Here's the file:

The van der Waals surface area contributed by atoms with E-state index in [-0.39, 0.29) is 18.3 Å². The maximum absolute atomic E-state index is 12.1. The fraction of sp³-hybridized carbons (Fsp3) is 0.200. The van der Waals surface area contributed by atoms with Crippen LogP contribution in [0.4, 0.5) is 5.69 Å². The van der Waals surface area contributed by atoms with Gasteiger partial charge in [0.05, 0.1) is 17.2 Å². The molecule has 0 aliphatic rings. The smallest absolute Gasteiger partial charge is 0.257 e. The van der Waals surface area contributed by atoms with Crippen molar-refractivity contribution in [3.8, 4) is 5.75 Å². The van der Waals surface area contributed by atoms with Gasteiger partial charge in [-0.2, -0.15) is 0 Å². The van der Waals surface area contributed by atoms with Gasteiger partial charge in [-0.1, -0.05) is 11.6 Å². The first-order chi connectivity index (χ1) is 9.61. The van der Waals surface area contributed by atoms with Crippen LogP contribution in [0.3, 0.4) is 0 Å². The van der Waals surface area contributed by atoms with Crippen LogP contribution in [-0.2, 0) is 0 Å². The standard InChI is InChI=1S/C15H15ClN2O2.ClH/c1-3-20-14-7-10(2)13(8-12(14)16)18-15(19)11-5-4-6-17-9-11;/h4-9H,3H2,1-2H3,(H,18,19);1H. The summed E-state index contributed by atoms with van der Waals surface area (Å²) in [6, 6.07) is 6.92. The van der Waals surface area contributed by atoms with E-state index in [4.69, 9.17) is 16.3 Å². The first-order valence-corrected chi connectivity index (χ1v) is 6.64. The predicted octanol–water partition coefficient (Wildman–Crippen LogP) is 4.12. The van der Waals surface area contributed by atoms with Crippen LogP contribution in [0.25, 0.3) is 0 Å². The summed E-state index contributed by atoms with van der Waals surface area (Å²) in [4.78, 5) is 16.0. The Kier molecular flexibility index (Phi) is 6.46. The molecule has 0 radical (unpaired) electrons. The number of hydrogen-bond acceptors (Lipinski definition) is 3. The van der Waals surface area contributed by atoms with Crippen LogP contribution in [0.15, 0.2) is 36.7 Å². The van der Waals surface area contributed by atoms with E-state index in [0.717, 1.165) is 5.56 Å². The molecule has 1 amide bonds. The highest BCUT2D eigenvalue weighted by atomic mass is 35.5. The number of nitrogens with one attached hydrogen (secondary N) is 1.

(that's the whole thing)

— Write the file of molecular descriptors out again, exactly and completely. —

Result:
The van der Waals surface area contributed by atoms with E-state index in [-0.39, 0.29) is 18.3 Å². The maximum absolute atomic E-state index is 12.1. The fraction of sp³-hybridized carbons (Fsp3) is 0.200. The van der Waals surface area contributed by atoms with Crippen LogP contribution in [0.4, 0.5) is 5.69 Å². The van der Waals surface area contributed by atoms with Gasteiger partial charge in [0.05, 0.1) is 17.2 Å². The molecule has 0 aliphatic rings. The smallest absolute Gasteiger partial charge is 0.257 e. The van der Waals surface area contributed by atoms with Crippen molar-refractivity contribution in [3.8, 4) is 5.75 Å². The van der Waals surface area contributed by atoms with Gasteiger partial charge in [-0.2, -0.15) is 0 Å². The van der Waals surface area contributed by atoms with Gasteiger partial charge in [-0.1, -0.05) is 11.6 Å². The first-order chi connectivity index (χ1) is 9.61. The van der Waals surface area contributed by atoms with Crippen LogP contribution in [0.3, 0.4) is 0 Å². The van der Waals surface area contributed by atoms with Crippen LogP contribution in [-0.2, 0) is 0 Å². The standard InChI is InChI=1S/C15H15ClN2O2.ClH/c1-3-20-14-7-10(2)13(8-12(14)16)18-15(19)11-5-4-6-17-9-11;/h4-9H,3H2,1-2H3,(H,18,19);1H. The summed E-state index contributed by atoms with van der Waals surface area (Å²) in [6, 6.07) is 6.92. The van der Waals surface area contributed by atoms with E-state index in [4.69, 9.17) is 16.3 Å². The first-order valence-corrected chi connectivity index (χ1v) is 6.64. The predicted octanol–water partition coefficient (Wildman–Crippen LogP) is 4.12. The van der Waals surface area contributed by atoms with Crippen LogP contribution in [0.25, 0.3) is 0 Å². The summed E-state index contributed by atoms with van der Waals surface area (Å²) in [4.78, 5) is 16.0. The Kier molecular flexibility index (Phi) is 6.46. The molecule has 0 radical (unpaired) electrons. The number of hydrogen-bond acceptors (Lipinski definition) is 3. The van der Waals surface area contributed by atoms with Crippen LogP contribution in [0.15, 0.2) is 36.7 Å². The van der Waals surface area contributed by atoms with E-state index in [0.717, 1.165) is 5.56 Å². The molecule has 1 amide bonds. The highest BCUT2D eigenvalue weighted by atomic mass is 35.5. The number of nitrogens with one attached hydrogen (secondary N) is 1.